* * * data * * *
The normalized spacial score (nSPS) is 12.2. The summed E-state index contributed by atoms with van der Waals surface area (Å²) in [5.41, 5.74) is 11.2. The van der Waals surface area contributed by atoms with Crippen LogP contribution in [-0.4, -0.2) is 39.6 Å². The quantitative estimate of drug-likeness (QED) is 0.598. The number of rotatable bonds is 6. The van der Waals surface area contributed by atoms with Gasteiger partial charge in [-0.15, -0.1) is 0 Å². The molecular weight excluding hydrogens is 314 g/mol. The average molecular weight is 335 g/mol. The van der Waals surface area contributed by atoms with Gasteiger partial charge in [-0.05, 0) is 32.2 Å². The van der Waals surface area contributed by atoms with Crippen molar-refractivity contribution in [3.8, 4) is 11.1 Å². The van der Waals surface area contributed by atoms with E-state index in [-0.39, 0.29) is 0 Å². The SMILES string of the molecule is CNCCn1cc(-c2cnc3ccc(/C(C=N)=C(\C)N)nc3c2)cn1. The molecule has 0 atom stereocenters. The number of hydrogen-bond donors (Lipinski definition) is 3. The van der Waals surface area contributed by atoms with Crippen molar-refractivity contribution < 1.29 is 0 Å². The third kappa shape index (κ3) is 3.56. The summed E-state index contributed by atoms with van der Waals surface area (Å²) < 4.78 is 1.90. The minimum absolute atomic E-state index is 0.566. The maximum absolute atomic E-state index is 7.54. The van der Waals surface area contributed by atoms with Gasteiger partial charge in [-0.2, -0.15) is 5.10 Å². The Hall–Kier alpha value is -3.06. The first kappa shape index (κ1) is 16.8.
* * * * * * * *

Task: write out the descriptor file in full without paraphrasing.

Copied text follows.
The normalized spacial score (nSPS) is 12.2. The summed E-state index contributed by atoms with van der Waals surface area (Å²) in [5.41, 5.74) is 11.2. The van der Waals surface area contributed by atoms with Crippen LogP contribution in [-0.4, -0.2) is 39.6 Å². The quantitative estimate of drug-likeness (QED) is 0.598. The number of rotatable bonds is 6. The van der Waals surface area contributed by atoms with Gasteiger partial charge in [-0.15, -0.1) is 0 Å². The molecular weight excluding hydrogens is 314 g/mol. The average molecular weight is 335 g/mol. The van der Waals surface area contributed by atoms with Gasteiger partial charge in [-0.05, 0) is 32.2 Å². The van der Waals surface area contributed by atoms with Crippen molar-refractivity contribution in [3.8, 4) is 11.1 Å². The van der Waals surface area contributed by atoms with E-state index in [-0.39, 0.29) is 0 Å². The SMILES string of the molecule is CNCCn1cc(-c2cnc3ccc(/C(C=N)=C(\C)N)nc3c2)cn1. The molecule has 0 atom stereocenters. The number of hydrogen-bond donors (Lipinski definition) is 3. The van der Waals surface area contributed by atoms with Crippen molar-refractivity contribution < 1.29 is 0 Å². The third kappa shape index (κ3) is 3.56. The summed E-state index contributed by atoms with van der Waals surface area (Å²) < 4.78 is 1.90. The minimum absolute atomic E-state index is 0.566. The maximum absolute atomic E-state index is 7.54. The van der Waals surface area contributed by atoms with Gasteiger partial charge in [-0.2, -0.15) is 5.10 Å². The Hall–Kier alpha value is -3.06. The first kappa shape index (κ1) is 16.8.